Volume 7 Issue 8 •July 30, 2012

In This Issue ...

 

2012 CYL Mentor selection

The Cattlemen's Young Leaders (CYL) Program has finalized its list of mentors for the 2012-13 program and, in keeping with past years, the roll-call reads like an A-list of the beef cattle industry's who's-who.

Travis Toews, CCA Past President and Reynold Bergen, BCRCAmong the CYL mentors are the CCA's Reynold Bergen and Travis Toews, along with Anne Dunford, David Andrews, David Chalack, Rob Meijer, Rick Wright, and Arno Doerksen. Click here for a complete listing of the mentor-mentee pairings.

The mentors were vetted by the CYL mentor selection committee and will meet with their CYL mentees in Calgary on August 13, the opening day of the CCA Semi-Annual Meeting. At this time they will complete their roadmaps of activities for the mentorship program.

In other CYL news, on August 1, CYL mentees along with program graduates will compete for three Canadian spots to attend the Five Nations Beef Alliance, which is being held in Canada September 9-14. Competitors are tasked with creating a video that addresses animal care. The successful candidates will be selected based on the merits of their video submission.

Started by the CCA in 2010, the CYL Program provides industry-specific training and mentorship opportunities to young producers. CYL participants have the opportunity to explore a potential career choice or involvement with a provincial/national producer organization, while gaining the expertise and business acumen necessary to sustain the cattle industry into the future.

Funding for the CYL Program is made available through its Foundation Partners, UFA Co-operative Ltd., the Alberta Livestock and Meat Agency (ALMA) and Cargill.

 

CCA Town Hall in Ontario draws crowd

Jill Harvie, CCAThe CCA Town Hall in Chesley, Ontario, attracted an excellent turnout. Around 140 producers attended the July 18 meeting, which was hosted in partnership with the Ontario Cattlemen's Association (OCA) and held in conjunction with the Bruce County Cattlemen's Association annual barbecue. The turnout was the largest of the three town halls hosted by the CCA with sponsorship from Farm Credit Canada.

The event attracted a full contingent of CCA staff, which was pleased to present high level information on the activities and initiatives the CCA is involved in on behalf of Canada's 83,000 beef cattle producers.
The town hall also provided the CCA the opportunity to hear producer concerns about drought and the impact on the corn and hay crops in the Bruce County region. CCA President Martin Unrau and Executive Vice President Dennis Laycraft spent a day and a half touring the area and numerous operations prior to the event. CCA staff witnessed the drought conditions first-hand on the drive from Toronto to Chesley and appreciated the problems expressed by area producers regarding available feed for cattle in the coming months.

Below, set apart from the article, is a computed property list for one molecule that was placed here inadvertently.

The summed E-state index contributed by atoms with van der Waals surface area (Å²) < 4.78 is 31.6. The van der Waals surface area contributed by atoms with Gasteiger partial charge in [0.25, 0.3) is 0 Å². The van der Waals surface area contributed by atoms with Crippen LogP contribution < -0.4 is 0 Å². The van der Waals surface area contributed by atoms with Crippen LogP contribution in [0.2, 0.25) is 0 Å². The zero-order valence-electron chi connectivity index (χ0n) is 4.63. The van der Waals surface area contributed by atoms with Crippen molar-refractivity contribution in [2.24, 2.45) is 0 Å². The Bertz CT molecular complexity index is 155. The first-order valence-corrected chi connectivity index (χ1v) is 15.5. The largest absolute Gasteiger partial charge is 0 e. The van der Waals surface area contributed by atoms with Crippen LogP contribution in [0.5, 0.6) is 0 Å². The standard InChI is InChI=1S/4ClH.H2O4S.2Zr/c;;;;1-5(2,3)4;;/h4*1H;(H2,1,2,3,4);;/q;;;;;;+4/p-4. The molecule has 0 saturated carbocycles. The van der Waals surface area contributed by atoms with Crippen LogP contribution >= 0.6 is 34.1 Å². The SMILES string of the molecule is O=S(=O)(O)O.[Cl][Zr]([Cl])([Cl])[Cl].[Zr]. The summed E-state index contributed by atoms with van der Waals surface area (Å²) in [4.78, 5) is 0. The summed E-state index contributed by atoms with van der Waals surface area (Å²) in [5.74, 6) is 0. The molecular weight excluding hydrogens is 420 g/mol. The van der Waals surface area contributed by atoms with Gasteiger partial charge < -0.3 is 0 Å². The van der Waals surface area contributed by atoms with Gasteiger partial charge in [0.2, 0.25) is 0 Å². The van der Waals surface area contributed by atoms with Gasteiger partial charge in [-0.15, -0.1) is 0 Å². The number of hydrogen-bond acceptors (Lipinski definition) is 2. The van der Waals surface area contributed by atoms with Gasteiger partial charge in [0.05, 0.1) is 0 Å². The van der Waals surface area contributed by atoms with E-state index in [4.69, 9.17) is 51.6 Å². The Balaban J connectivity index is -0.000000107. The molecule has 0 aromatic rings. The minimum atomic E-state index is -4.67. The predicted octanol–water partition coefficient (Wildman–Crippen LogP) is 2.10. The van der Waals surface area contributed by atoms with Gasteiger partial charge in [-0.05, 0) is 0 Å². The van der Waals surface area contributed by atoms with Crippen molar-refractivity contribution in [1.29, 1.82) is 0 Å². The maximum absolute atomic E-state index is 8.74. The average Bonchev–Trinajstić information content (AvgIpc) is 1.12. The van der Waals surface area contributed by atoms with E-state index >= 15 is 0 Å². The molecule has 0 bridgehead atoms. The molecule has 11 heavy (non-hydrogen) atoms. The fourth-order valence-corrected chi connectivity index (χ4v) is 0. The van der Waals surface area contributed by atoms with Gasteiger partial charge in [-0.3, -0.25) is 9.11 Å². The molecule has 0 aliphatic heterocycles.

It was within this context that the third CCA Town Hall meeting got underway, with presentations from Unrau, Laycraft, and staff John Masswohl, Ryder Lee, Gina Teel and Fawn Jackson along with Andrea Brocklebank of Canfax and Dr. Reynold Bergen of the Beef Cattle Research Council (BCRC).

Considerable emphasis was placed on the CCA's three priority requests for the federal government's Growing Forward II program, which are:

Click here to read the rationale behind these requests.

The CCA Town Hall meeting was well received by those in attendance and many producers reported that they were both pleased and overwhelmed with the high-calibre of Canfax Market Briefsinformation that was presented. Many producers took the opportunity to engage directly with CCA officials during the event's Q&A and afterwards at the barbeque, with most reporting that they'd gained a deeper appreciation of the scope of work that the CCA does on their behalf.

"The town hall meeting provided a great opportunity for producers in Ontario to engage with members of our national organization in an open forum setting," said OCA President Dan Darling. "The presentations were detailed and informative, providing producers with an overview on the national issues impacting their industry. We were pleased we were able to hold the town hall meeting in conjunction with our annual summer meeting, as it allowed a representative from each county in the province to participate in the discussions," he said.